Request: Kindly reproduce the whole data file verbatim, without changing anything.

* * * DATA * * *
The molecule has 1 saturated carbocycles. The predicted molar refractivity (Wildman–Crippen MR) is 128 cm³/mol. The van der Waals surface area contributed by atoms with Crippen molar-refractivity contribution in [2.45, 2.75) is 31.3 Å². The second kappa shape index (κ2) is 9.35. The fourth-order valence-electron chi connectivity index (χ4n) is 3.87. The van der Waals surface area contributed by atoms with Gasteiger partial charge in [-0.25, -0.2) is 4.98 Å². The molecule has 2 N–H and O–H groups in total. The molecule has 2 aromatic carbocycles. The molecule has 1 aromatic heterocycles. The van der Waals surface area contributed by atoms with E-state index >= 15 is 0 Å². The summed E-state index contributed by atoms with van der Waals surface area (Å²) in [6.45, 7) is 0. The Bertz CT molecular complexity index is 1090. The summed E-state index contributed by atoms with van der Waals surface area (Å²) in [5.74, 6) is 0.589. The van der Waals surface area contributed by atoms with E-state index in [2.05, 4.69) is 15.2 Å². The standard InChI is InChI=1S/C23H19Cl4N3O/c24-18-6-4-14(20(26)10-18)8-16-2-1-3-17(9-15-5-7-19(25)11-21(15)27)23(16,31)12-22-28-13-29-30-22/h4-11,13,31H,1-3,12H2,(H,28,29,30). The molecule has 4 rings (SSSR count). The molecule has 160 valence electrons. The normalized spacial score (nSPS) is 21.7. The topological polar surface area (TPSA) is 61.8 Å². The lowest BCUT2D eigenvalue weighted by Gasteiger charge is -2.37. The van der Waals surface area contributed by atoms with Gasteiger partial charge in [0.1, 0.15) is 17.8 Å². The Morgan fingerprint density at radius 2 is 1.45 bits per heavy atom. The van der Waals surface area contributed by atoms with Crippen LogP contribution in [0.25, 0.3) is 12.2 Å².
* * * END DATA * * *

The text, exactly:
The molecule has 1 saturated carbocycles. The predicted molar refractivity (Wildman–Crippen MR) is 128 cm³/mol. The van der Waals surface area contributed by atoms with Crippen molar-refractivity contribution in [2.45, 2.75) is 31.3 Å². The second kappa shape index (κ2) is 9.35. The fourth-order valence-electron chi connectivity index (χ4n) is 3.87. The van der Waals surface area contributed by atoms with Gasteiger partial charge in [-0.25, -0.2) is 4.98 Å². The molecule has 2 N–H and O–H groups in total. The molecule has 2 aromatic carbocycles. The molecule has 1 aromatic heterocycles. The van der Waals surface area contributed by atoms with E-state index >= 15 is 0 Å². The summed E-state index contributed by atoms with van der Waals surface area (Å²) in [6.45, 7) is 0. The Bertz CT molecular complexity index is 1090. The summed E-state index contributed by atoms with van der Waals surface area (Å²) in [5.74, 6) is 0.589. The van der Waals surface area contributed by atoms with E-state index in [2.05, 4.69) is 15.2 Å². The standard InChI is InChI=1S/C23H19Cl4N3O/c24-18-6-4-14(20(26)10-18)8-16-2-1-3-17(9-15-5-7-19(25)11-21(15)27)23(16,31)12-22-28-13-29-30-22/h4-11,13,31H,1-3,12H2,(H,28,29,30). The molecule has 4 rings (SSSR count). The molecule has 160 valence electrons. The normalized spacial score (nSPS) is 21.7. The topological polar surface area (TPSA) is 61.8 Å². The lowest BCUT2D eigenvalue weighted by Gasteiger charge is -2.37. The van der Waals surface area contributed by atoms with Gasteiger partial charge in [0.1, 0.15) is 17.8 Å². The Morgan fingerprint density at radius 2 is 1.45 bits per heavy atom. The van der Waals surface area contributed by atoms with Crippen LogP contribution in [0.25, 0.3) is 12.2 Å².